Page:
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Law School Revisions

Brass Tacks

By Blaise G.A. Pasztory

Undergraduates planning to enter Harvard Law School in a year or two are likely to find it in many ways a very different institution from what it is today.

The inauguration of a Harvard Administration in Washington and the retirement of the legendary Professor Austin W. Scott after 51 years of teaching at Harvard reduce next year's Faculty by 15 to 20 per cent and deprive the Law School of some of its most-dynamic professors.

More important than the absence of noted teachers, however, will be the changes wrought by the current Curriculum Revision Committee headed by Professor A. James Casner. Since its creation two years ago the Committee has not publicly proposed any reforms, but there are plenty of rumors about the shape of things to come.

Any student entering the Law School is inevitably warned: In the first year they scare you to death, in the second they work you to death, and in the third they bore you to death. It is only the third-year's fatal boredom that will probably give the Committee any real concern.

Ennui stems in part from the fact that many students accept job offers during the year; also it is then that for the first time the Law School allows them to elect their courses. Some third-year men are driven to taking College courses just because, of course, the College courses are supposed to be easier.

The Committee's method of improving the third-year curriculum is easy to state, difficult to implement. It consists of offering a greater variety of challenging courses with in the Law School and counselling by the Faculty on which courses will be the most helpful for the student's own intended career.

The substitution of Legal History for the first-year Agency course has been mentioned as one possible change in the curriculum, since there is a notable shortage in both Legal History and Civil Law courses. Presently both are inadequately treated as half-year electives in competition with Jurisprudence and Legal Process.

Another task of the Committee will be to weed out or change courses which have become obsolete. With the retirement of Professor Scott, for instance, the course on Trusts may eventually be dropped, since, as one practioner explained, all the open-ended questions in the field have been answered by Scott on Trusts.

The Faculty's decision to turn the hitherto mandatory course on Estate Planning into an elective may indicate a changing emphasis in favor of more theoretical courses, to supplement the highly technical ones already available, and in favor of greater choice in the selection of courses.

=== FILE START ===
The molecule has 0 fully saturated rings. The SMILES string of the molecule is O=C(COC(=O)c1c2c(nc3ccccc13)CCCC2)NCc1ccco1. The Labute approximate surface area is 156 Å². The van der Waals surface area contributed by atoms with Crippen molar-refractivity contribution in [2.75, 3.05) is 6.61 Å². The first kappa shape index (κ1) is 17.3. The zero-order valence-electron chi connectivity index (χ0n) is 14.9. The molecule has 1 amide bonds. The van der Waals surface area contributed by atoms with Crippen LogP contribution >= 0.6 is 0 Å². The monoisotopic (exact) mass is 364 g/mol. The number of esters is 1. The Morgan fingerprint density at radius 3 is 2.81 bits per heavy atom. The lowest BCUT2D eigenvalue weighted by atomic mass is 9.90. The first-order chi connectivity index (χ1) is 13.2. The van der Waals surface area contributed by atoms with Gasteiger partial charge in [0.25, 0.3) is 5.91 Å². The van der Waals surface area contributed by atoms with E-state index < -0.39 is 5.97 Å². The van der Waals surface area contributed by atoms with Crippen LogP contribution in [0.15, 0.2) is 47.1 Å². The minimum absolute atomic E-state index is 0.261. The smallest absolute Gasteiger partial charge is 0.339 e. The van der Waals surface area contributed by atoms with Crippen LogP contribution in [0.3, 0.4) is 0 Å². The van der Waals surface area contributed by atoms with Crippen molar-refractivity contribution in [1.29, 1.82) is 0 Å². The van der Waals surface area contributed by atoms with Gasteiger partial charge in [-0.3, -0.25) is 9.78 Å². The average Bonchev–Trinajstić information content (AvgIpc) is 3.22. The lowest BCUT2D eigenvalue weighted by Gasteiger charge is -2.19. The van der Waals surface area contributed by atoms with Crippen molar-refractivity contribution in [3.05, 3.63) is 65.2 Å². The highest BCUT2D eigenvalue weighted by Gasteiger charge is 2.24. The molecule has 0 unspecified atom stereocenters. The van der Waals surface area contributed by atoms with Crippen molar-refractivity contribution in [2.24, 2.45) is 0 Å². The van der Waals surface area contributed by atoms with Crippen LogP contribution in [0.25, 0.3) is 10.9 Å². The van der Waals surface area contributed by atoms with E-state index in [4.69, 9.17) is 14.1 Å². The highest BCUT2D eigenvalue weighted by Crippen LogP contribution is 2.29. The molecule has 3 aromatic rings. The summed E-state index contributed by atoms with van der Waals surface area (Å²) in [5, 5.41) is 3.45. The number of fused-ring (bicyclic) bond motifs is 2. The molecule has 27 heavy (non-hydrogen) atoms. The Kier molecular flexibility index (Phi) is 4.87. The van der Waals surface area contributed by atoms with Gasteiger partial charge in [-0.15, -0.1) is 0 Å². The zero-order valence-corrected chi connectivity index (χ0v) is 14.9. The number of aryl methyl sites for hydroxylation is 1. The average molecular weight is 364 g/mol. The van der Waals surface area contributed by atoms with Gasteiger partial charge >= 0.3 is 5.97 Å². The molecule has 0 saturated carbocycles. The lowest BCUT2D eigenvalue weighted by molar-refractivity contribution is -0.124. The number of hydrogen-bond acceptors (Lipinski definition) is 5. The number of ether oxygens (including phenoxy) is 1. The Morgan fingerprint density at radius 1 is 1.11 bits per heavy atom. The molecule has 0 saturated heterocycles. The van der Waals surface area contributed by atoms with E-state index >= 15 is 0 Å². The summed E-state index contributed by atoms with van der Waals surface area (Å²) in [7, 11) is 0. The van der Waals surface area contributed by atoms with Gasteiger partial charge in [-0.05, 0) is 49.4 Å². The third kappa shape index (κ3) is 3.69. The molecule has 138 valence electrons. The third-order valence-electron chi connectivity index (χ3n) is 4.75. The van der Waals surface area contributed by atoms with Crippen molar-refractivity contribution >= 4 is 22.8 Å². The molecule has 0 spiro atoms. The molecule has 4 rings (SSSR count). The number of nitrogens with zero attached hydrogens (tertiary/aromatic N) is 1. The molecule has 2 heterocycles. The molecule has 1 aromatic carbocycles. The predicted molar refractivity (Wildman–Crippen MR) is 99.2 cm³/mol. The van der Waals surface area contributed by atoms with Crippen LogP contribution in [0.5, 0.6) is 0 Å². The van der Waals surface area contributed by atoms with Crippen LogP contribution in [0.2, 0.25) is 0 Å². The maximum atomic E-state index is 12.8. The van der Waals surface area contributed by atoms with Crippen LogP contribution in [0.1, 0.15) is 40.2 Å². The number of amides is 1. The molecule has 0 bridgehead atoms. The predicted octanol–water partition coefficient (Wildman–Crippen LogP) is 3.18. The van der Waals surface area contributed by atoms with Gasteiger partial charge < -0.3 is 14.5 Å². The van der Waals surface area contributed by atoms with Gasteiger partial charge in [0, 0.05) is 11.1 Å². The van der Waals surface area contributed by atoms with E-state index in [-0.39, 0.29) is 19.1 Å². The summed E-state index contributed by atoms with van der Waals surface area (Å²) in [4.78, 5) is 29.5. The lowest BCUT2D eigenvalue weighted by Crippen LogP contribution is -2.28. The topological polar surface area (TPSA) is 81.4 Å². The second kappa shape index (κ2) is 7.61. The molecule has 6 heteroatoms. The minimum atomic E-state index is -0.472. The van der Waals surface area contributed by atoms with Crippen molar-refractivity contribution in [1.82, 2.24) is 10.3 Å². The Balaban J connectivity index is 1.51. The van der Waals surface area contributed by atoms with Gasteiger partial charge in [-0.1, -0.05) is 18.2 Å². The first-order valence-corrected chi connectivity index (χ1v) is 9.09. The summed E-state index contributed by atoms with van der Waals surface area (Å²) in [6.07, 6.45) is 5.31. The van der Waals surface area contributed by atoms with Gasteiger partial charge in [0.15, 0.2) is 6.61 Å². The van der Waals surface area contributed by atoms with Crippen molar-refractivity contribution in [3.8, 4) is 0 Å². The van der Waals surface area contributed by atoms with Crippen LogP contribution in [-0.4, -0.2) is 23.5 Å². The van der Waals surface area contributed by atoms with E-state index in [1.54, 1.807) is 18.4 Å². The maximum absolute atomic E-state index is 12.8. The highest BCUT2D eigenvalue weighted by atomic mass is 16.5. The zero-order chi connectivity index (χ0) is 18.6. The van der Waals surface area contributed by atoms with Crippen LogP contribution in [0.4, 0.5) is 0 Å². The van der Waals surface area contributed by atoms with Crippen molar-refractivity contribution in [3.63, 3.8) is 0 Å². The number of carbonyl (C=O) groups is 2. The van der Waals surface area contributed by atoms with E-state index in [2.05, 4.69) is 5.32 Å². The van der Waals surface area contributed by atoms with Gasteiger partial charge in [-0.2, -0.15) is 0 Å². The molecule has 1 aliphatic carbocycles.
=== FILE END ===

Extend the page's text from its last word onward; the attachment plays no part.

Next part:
The Law School occasionally does try to remind itself that, despite statistics, its sole raison d'etre is not to supply the best-trained clerks for Wall Street law offices. It must also keep in mind the needs of those who will become small-town practitioners, law teachers, or career government employees.

In the lean years of the 1930's and 1940's there were good reasons for training law graduates to be the best possible legal technicians to enable them to meet the cut-throat competition for the few positions available. These days, getting a job is somewhat easier, and firms must compete harder to get the law graduates they want.

Partly as the result of the new market--and perhaps partly to assert the Law School's spiritual independence from Wall Street, the Faculty has adopted a policy of not announcing class standings for other than the first 100 students in a class. Although they will still know the applicants' grades, the big-city firms will no longer be able to rely exclusively on these magic numbers which have become rather meaningless because of the great degree of bunching in the middle of the class.

Even as firmly-entrenched an institution as the Law School must from time to time reassess itself. Hopefully, the changes that come about from this present reassessment will give future law students a broader understanding of legal concepts rather than a mere familiarity with technical details.

At one old and rather distinguished judge insisted, "A good lawyer is expert at nothing but is capable of understanding everything."

(Editor's Note: A review of the Poets' Theatre production of "The Tree-Witch" will appear Monday.)

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